Un-named Trails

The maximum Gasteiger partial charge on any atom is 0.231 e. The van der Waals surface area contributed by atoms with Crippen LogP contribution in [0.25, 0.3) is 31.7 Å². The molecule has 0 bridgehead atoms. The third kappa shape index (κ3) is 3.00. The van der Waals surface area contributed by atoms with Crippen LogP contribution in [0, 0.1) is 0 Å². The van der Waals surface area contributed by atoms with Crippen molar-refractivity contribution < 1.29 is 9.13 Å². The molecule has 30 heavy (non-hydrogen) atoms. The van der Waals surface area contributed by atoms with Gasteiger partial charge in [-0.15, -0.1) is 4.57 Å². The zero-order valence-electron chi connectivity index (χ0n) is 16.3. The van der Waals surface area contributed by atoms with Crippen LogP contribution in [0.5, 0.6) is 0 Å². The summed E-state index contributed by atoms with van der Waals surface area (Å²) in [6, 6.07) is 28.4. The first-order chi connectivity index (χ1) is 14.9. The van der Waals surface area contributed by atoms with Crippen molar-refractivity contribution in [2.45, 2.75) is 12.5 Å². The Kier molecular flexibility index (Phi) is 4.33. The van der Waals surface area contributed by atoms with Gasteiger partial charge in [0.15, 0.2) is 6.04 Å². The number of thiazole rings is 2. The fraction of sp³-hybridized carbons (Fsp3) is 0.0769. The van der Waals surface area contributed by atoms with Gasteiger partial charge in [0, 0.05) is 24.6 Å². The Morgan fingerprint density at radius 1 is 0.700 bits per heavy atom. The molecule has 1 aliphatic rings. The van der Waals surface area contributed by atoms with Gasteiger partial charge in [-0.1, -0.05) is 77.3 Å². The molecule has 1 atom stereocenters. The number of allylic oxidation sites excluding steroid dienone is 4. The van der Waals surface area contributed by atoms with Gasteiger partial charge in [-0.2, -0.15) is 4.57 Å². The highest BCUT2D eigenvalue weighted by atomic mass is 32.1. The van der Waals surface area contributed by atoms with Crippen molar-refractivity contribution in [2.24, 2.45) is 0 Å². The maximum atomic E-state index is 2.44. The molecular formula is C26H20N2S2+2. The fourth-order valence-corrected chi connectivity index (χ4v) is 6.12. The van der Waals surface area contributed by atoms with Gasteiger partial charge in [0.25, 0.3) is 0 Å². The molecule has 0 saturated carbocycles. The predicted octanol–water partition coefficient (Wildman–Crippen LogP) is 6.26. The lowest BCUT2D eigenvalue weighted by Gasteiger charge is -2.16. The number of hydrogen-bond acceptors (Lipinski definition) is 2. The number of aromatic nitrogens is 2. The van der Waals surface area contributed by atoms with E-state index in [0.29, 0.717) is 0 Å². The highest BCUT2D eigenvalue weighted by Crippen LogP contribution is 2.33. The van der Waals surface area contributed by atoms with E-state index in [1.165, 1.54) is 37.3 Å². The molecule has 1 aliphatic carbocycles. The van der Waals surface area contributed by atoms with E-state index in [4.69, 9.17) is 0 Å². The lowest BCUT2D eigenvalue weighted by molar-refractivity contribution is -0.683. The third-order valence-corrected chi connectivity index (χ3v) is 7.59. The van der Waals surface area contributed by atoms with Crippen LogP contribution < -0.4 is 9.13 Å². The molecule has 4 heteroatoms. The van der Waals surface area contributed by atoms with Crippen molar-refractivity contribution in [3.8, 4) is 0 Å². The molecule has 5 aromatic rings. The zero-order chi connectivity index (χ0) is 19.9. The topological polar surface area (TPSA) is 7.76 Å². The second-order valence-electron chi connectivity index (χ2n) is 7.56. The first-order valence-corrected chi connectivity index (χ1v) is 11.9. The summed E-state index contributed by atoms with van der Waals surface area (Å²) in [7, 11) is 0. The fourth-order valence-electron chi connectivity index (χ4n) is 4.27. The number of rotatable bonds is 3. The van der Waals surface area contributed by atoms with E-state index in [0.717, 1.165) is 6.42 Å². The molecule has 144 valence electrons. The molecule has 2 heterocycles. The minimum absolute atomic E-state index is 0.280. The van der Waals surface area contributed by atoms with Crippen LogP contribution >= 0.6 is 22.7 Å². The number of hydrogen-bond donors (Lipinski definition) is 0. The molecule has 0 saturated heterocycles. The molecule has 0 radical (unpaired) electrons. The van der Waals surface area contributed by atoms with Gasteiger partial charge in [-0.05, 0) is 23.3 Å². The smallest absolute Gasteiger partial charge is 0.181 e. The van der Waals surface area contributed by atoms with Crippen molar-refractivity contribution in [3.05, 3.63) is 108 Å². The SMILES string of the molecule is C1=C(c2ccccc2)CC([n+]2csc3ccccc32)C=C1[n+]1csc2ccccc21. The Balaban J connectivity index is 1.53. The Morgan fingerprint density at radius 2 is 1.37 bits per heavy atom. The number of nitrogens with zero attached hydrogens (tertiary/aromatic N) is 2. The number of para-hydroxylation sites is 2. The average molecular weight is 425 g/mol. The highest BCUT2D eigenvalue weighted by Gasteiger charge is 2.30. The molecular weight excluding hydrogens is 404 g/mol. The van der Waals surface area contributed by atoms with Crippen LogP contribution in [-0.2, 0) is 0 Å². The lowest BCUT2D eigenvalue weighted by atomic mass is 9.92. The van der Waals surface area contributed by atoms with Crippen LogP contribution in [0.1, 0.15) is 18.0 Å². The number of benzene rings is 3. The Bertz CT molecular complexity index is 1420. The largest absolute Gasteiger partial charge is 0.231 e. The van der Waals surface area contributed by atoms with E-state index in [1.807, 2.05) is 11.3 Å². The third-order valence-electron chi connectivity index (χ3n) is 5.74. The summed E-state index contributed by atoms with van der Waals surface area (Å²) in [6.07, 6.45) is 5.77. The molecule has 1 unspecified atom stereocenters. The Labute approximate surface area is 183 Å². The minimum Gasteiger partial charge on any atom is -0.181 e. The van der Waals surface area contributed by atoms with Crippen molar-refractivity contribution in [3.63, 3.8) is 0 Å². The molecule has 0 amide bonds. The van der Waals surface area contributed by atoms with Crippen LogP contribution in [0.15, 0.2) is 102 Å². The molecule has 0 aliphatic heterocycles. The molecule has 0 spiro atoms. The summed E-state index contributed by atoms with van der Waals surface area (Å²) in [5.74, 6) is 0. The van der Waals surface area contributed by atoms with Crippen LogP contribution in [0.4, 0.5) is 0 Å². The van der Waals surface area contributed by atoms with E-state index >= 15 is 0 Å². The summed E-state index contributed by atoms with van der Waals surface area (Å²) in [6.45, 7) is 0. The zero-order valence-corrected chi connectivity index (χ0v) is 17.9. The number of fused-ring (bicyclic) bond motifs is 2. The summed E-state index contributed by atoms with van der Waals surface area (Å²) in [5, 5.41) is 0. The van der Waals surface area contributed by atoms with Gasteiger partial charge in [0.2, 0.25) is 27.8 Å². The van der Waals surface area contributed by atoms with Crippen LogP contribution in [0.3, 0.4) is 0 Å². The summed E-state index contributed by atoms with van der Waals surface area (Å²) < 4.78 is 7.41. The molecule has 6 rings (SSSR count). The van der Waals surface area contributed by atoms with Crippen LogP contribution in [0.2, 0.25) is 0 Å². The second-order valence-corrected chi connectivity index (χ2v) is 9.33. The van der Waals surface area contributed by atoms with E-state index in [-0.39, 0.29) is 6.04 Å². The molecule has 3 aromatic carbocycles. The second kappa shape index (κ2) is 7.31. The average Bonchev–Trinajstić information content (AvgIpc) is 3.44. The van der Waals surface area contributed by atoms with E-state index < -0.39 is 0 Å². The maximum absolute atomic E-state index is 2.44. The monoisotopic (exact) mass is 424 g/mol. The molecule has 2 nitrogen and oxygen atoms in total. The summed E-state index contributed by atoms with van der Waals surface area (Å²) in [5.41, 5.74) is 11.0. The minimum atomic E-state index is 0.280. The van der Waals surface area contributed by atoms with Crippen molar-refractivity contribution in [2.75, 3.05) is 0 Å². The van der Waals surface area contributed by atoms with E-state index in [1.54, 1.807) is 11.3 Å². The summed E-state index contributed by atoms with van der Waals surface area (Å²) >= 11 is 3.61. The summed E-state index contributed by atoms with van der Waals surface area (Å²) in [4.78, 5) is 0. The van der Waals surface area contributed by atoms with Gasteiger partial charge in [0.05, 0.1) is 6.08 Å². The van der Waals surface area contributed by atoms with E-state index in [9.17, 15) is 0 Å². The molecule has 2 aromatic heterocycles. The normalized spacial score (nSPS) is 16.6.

It is in the nature of human history that the life experience of pre-literate peoples are passed down to us by the literate "discoverers" of those people. As this immutable fact relates to Native American trails, the Native American trails that we know of were the ones that the earliest European-Americans (Daniel Boone and others) were shown by the Native Peoples, and the ones that served some purpose to early European-Americans. Thus, we are aware of several native American trails that, taken together, are called "The Warrior's Path". We may be vaguely conscious of the fact that these "known" trails were not the only routes that Native Americans used during their nearly 15,000 year experience in Kentucky, but little effort has been given to identifying most of the trails that were useful to Native Americans, but were never recorded, mapped or given names by the early Europeans and Americans who passed through Kentucky. In this section of the guide, I will attempt to re-construct some of those lost "un-named" trails. I will use topographic maps and a few basic principles of trail finding to link significant geographic areas of eastern and southern Kentucky. In contrast to the known trails that we explore in other parts of this guide, we have no intermediate waypoints to give us clues as to the routing of these trails. Even though we lack the predetermined destinations, the same basic trail-finding principles I have used with known trails can be used to tease out other likely trail routings through the hills of our region. As a substitute for known historic trail beginning and ending points, we will link together geographical features that would have no doubt been familiar to early Native American travelers. The features of most obvious practical value are major waterways: the Kentucky River, the Cumberland River, the Licking River, the Big Sandy and the Little Sandy Rivers, and others. Our methodology is simple: link major watercourses by following lesser watercourses upstream through linked hollows to creeks that flow downstream to another major watercourse. Preliminary application of this basic principle has led to a useful observation: County lines often lie along these same suggested trail routes. This should not be surprising. When the early cartographers were laying out county boundaries, they were on foot and on horseback, and would have sought out the route through the hills that was the easiest to traverse, while still serving to establish a boundary line that conformed as closely as possible to the generalized boundary that political interests had agreed upon. Another interesting finding relates to the fact that Gray Hawk is a well-known waypoint for the Warrior's Path. As viewed on a topographic map or on the ground, Gray Hawk seems to be a rather innocuous place, and its existence as a waypoint on the Warrior's Path seems to be arbitrary. To the contrary, Gray Hawk may have been an important crossroads of the principle north-south and east-west trails through this part of Kentucky. I have identified a very useable trail connecting the Kentucky River in the northeast with the Cumberland River in the southwest that passes directly through Gray Hawk! One can even speculate that, at some periods in the past, significant permanent Native American settlements existed at Gray Hawk.